<%@LANGUAGE="JAVASCRIPT" CODEPAGE="1252"%> Untitled Document What does the Bible say about “reverend” as a title for ministers?

It is a common assumption today that every minister ought to be addressed as “reverend.” Fortunately, though, many ministers are rejecting the use of this title, recognizing that it is unauthorized by the Bible, contrary to the Bible doctrine of the priesthood of all believers, and divisive to the cause of Christ.

The word “reverend” comes from the Latin word reverendus, meaning “worthy of respect.” The dictionary defines it as “a title of respect often used with the name of a clergyman.” “Reverend” is found only one time in the King James Version of the Bible. An unknown psalmist wrote, “He sent redemption unto his people: he hath commanded his covenant for ever: holy and reverend is his name” (Psalm 111:9). The application of the term is to God, not a man. The word is used frequently in the original languages of the Bible, but it is always applied to God, and never to man. Since the practice of using the title “reverend” is so popular today, it may be surprising to remember that neither Jesus nor any of the disciples ever used this or any other man-made title. There is never any mention of “Reverend Paul,” or the “Right Reverend John,” or the “Reverend Mr. Peter.” The use of titles such as “reverend” by the humble servants of Christ would have been contrary to their attitude of service to Christ.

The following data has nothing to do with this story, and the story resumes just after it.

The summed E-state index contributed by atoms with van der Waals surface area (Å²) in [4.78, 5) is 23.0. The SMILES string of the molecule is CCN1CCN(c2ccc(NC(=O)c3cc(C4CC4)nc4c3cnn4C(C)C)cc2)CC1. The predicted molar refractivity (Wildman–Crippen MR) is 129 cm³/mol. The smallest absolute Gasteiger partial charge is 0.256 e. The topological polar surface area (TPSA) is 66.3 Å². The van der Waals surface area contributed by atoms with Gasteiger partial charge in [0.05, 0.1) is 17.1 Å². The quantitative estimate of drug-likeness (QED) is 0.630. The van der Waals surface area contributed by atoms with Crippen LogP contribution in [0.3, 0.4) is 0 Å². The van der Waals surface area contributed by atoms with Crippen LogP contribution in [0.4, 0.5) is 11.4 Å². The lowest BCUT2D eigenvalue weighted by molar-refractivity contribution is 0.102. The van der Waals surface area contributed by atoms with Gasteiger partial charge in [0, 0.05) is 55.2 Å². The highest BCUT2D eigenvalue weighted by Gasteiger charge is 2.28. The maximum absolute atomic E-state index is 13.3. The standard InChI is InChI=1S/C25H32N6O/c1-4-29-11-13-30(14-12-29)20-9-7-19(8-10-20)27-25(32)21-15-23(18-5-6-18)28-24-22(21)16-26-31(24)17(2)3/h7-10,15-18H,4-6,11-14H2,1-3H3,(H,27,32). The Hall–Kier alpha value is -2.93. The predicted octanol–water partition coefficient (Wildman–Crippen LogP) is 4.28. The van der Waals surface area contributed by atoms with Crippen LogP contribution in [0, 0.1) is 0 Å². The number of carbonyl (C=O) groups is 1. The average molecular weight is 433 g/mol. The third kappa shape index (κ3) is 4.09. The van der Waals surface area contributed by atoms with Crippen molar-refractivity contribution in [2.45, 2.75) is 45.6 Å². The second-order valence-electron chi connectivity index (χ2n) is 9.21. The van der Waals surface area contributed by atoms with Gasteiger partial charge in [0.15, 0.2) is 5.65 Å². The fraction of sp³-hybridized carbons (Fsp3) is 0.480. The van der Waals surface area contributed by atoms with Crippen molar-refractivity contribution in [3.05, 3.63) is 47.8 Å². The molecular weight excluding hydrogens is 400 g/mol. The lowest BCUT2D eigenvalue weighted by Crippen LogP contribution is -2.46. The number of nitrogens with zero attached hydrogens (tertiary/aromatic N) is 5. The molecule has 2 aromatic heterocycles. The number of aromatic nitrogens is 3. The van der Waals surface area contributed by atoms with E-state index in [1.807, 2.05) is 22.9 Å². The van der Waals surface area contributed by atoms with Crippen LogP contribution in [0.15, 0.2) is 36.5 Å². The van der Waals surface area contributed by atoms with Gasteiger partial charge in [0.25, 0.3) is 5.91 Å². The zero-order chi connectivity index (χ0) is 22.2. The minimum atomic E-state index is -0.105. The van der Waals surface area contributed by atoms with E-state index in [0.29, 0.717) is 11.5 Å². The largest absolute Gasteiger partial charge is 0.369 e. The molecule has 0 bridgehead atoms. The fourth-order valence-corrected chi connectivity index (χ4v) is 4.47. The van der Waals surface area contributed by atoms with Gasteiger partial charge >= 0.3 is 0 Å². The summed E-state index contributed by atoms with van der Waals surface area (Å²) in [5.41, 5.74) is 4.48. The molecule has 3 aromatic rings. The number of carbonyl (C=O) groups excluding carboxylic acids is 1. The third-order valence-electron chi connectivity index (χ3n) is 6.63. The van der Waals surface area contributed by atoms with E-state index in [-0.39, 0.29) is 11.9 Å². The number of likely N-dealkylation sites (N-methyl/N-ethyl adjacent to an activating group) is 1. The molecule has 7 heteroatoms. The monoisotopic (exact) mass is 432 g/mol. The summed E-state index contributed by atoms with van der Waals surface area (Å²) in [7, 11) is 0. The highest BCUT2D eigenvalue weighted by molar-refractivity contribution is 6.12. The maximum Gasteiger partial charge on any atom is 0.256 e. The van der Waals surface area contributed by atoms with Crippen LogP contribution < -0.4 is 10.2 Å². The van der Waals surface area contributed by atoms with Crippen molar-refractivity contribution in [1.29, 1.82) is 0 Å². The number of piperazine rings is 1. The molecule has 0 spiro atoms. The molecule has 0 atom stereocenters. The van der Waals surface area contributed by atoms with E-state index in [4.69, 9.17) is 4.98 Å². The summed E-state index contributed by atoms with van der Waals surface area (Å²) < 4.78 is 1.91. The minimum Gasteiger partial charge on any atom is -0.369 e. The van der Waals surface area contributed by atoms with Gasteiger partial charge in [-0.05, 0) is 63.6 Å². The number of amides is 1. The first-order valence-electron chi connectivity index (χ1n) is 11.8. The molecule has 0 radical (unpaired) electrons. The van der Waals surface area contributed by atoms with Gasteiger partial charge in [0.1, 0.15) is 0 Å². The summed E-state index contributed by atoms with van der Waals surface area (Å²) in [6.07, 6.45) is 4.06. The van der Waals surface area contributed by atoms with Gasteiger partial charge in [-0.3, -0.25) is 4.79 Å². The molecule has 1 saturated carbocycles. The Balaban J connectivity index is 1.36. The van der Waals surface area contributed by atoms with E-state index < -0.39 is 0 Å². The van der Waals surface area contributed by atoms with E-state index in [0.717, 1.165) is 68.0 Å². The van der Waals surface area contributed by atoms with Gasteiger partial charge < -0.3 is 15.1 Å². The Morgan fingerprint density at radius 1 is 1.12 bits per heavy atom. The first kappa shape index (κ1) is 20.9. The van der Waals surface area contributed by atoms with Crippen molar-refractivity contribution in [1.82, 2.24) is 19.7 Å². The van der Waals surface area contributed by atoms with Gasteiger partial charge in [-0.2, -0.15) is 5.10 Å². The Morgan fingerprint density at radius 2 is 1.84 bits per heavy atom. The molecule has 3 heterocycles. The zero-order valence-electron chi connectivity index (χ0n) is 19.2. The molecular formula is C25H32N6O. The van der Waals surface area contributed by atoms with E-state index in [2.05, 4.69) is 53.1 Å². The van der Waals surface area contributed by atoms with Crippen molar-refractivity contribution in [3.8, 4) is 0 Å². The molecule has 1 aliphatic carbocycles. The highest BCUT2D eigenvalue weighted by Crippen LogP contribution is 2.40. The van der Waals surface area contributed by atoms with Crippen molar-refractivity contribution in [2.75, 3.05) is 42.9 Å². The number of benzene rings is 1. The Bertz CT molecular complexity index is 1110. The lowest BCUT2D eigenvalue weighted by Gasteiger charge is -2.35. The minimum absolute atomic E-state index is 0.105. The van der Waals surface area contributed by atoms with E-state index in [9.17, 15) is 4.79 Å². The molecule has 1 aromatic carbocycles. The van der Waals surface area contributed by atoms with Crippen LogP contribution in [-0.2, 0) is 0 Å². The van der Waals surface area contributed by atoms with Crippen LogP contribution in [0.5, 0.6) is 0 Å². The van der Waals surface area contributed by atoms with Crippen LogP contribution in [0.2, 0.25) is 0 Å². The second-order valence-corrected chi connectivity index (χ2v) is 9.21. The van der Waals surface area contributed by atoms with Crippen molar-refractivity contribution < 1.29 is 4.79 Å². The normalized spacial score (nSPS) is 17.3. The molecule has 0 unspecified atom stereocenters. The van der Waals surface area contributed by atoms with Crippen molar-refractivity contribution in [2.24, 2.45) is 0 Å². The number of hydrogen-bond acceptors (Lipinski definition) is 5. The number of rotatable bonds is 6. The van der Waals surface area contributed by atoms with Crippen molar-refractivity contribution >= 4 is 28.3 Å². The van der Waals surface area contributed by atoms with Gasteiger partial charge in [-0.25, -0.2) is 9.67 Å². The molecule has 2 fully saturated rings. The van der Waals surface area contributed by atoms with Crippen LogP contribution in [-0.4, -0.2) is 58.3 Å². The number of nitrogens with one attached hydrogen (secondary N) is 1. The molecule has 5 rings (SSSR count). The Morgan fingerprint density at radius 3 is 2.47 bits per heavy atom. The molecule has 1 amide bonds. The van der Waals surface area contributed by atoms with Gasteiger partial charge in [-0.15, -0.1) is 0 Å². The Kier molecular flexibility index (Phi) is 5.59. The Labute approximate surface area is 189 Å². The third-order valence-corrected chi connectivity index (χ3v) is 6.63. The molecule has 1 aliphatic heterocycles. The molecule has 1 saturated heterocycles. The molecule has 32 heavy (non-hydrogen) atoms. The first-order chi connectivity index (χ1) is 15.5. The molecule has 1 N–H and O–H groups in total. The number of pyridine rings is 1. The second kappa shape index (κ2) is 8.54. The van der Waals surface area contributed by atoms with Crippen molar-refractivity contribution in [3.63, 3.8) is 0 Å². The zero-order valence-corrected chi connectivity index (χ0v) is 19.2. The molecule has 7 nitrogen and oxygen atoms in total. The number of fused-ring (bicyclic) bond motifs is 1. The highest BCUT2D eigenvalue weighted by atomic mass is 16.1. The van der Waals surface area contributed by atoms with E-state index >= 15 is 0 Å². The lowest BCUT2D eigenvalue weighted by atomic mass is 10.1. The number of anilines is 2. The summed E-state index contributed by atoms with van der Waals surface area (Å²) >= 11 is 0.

Paul said, “God forbid that I should glory, save in the cross of our Lord Jesus Christ, by whom the world is crucified unto me, and I unto the world” (Galatians 6:14). In other words, Paul was saying that he would glory in nothing but the cross of Christ. He demonstrated his humble attitude toward serving Christ many times in his letters. Paul was well educated and could have claimed human titles, but he chose to give all of these up for Christ (see Philippians 3:1-7). He began some letters with the words, “Paul, a servant of Jesus Christ.” Many times he simply referred to himself as “a servant” or “a bondservant.” The desire to use man-made religious titles such as “reverend” comes from a desire for exaltation. We must remember the words of Christ: “Whosoever will be great among you, let him be your minister; and whosoever will be chief among you, let him be your servant: even as the Son of man came not to be ministered unto, but to minister, and to give his life a ransom for many” (Matthew 20:26-28).

The use of titles such as “reverend” helps to perpetuate a wrong concept of the nature of those who serve Christ. Peter referred to all Christians, not just a select clergy, as “an holy priesthood” (1 Peter 2:5). The clergy/laity division of our religious world is a man-made division. Though some, because of special training and a special desire to serve God may serve as ministers or preachers [not titles but descriptive terms of service], and may be called ministers [servants], in actuality every Christian is a minister, or servant, when he serves God. We need to reestablish the concept of the priesthood of all believers in service to Christ. Jesus warned, “Be not ye called Rabbi: for one is your Master, even Christ; and all ye are brethren” (Matthew 23:8).

By Bob Prichard

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